THE war on numbers has begun. Or rather the battle of the bulge. As you will no doubt have heard, UK restaurants with over 250 employees have been displaying the calorific content of the dishes on their menus since April in a bid to persuade the British public to order food healthily.
In a label-conscious society we’ve been fed on a diet of brands and logos since the 1980s and now our brains will be dissecting even more data from our dining companions as they navigate the calorie labels in many of the popular UK high street restaurant chains.
The new measures come on the back of soaring obesity rates, partly accelerated by the Covid-19 pandemic. The British government states that “overweight and obesity related conditions across the UK cost the NHS £6.1 billion each year. Almost two-thirds (63%) of adults in England are overweight or living with obesity – and one in three children leave primary school overweight or obese.”
Not everyone is happy with the UK Government’s bid to persuade us to be more calorie conscious and many experts who work with disordered eaters have raised some well-founded concerns.
According to Katie Schmidt, a qualified and highly-seasoned Behavioural Food Therapist who has lived in Switzerland and Spain for a number of years calorie labelling is “not enough to support sustained behavior change. And for the thousands of eaters who have an anxious, reactive, or disordered relationship to food, calorie counting on menus can backfire and trigger further restrictive eating patterns or binge eating episodes. Schmidt has seen first-hand with clients that a transformation in how we relate to food and the choices we make is key to fostering healthy eating habits as “Calorie counting keeps us disconnected and in distrust of ourselves and our bodies.”
The average Spanish waistline is also expanding due to the prevalence of home working and a more sedentary lifestyle but what is particularly alarming is the fact that Spanish children aged 5-10 years old are now in 4th place in the European obesity charts after Greece, Malta and Italy. (Source: World Obesity Federation)
In Spain, children’s eating habits have altered noticeably since my husband´s meagre merienda consisted of 4 cm of freshly-baked baguette stuffed with 3 wafer-thin slices of chorizo. Nowadays “bollería industrial”, those long-life highly-processed sugary buns, prevail on most breakfast tables as well as in the backpacks of school children to be consumed mid-morning as well as after school snacks.
Much to my chagrin, nutritious food was always a priority in my family and whilst my friends were crunching hula hoops off their fingers in school breaks, I was buzzing round the playground on a sugar high thanks to the two orange dextrosol energy tablets my health-conscious mother popped in my satchel every day.
I’m surprised the Spanish have room for snacking as they’re one of the few cultures to advocate tucking into a meal seconds before that meal is even served; namely the prolonged pre- prandial aperitivo at lunch or dinner. The British concept of an aperitif is to open up the appetite with a few salty KP nuts and Golden Wonder crisps, not to fill it up to bursting with half an acorn-fed cured pig. When invited to someone’s home I sometimes find that the main act is somewhat disappointing after a few plate-loads of jamón ibérico and crispy croquetas to start.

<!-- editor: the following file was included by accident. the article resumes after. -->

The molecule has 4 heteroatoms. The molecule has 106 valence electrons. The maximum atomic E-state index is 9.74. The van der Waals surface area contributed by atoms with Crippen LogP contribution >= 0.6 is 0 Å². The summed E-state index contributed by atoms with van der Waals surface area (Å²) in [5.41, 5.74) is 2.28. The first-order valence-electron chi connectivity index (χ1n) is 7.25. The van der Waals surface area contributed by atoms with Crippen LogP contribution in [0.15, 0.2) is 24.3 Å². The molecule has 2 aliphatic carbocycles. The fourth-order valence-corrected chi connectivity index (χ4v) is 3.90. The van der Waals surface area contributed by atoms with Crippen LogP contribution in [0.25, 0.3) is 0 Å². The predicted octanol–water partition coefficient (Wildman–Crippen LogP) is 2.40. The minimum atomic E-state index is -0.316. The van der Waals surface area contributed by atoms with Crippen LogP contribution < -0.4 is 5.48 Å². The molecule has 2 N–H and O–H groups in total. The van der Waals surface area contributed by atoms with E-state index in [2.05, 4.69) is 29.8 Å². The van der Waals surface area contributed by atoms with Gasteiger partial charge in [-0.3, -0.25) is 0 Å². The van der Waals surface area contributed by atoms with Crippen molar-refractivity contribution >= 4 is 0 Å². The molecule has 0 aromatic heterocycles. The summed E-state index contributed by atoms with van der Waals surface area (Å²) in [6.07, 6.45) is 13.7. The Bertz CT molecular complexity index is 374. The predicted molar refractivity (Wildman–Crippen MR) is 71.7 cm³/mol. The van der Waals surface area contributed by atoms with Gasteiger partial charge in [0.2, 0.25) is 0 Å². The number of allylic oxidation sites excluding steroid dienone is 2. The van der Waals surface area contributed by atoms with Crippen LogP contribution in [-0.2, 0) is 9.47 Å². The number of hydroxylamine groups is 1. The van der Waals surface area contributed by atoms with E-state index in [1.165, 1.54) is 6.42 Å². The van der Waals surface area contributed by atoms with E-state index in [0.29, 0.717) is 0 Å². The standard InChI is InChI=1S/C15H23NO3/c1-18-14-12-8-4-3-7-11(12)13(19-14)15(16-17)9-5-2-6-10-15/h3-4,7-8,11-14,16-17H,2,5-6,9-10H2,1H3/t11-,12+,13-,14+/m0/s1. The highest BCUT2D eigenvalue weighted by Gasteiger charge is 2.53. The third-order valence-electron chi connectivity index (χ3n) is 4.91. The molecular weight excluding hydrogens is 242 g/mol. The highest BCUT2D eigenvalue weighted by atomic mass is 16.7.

Can you imagine what calorie labelling might look like in the average tapas bar menu of croquetas, gambas al ajillo and chorizo en sidra. The bar would have to increase the width of the menu to squeeze all those noughts in and Tapas Tuesday would be reduced to a guilt-ridden exercise in self-control.
Personally, I think we should be focussing on nutrition not calorific content as 200 calories of chocolate is not metabolised the same way as 200 calories of carrot sticks and hummus. Doesn’t taste the same either for that matter. Still, I have to confess that I assumed that calorie labelling was superfluous to someone who prides herself on being something of a foodie. However, a cursory glance at some well-known websites of chain restaurants on the UK high street proved me quite wrong.
Take Carluccio’s with zillions of branches from Beverley to Bristol: the Vegan breakfast of sourdough, avocado with vegetables and sautéed potatoes comes in at a whopping 818 calories compared to their Eggs Benedict of roast ham, 2 poached eggs with hollandaise on toasted ciabatta with only 544. Even a breadcrumbed Chicken Milanese equates to 685 calories versus a pan-fried fillet of Seabass with tomatoes, white wine and fennel at 826. I feel that these labels are misleading and do not take into account the nutritional value of the ingredients.
One person who won’t be counting the calories on June 5 is Her Majesty the Queen. According to the BBC, a Lemon Swiss Roll and Amaretti Trifle has won Fortnum & Mason´s Platinum Pudding competition. I have to say the recipe title is somewhat misleading as it takes an awful lot longer than a trifle to make it. In fact, you can forget rolling this one out in a lemon jiffy as the crowned Jubilee Pudding takes a protracted two hours to concoct. And with a sugar-charged list of ingredients such as jelly, lemon curd, custard and chocolate bark you had better enjoy it in a small independent café that is exempt from listing its calorie content.
About Susannah Grant
Now on her fourth residency in Madrid, London-born Susannah has seen the city flourish since the 1980s. In retaliation to countless family holidays in the frozen wilds of Northern Scotland Susannah has been making up for lost time (and sun) travelling to over 86 countries. A wordsmith at heart, she is fluent in 5 languages and fascinated by people and cultural idiosyncrasies the world over. Following a 12 year-marketing career in the wine and spirit industry she now devotes her time to writing and editing.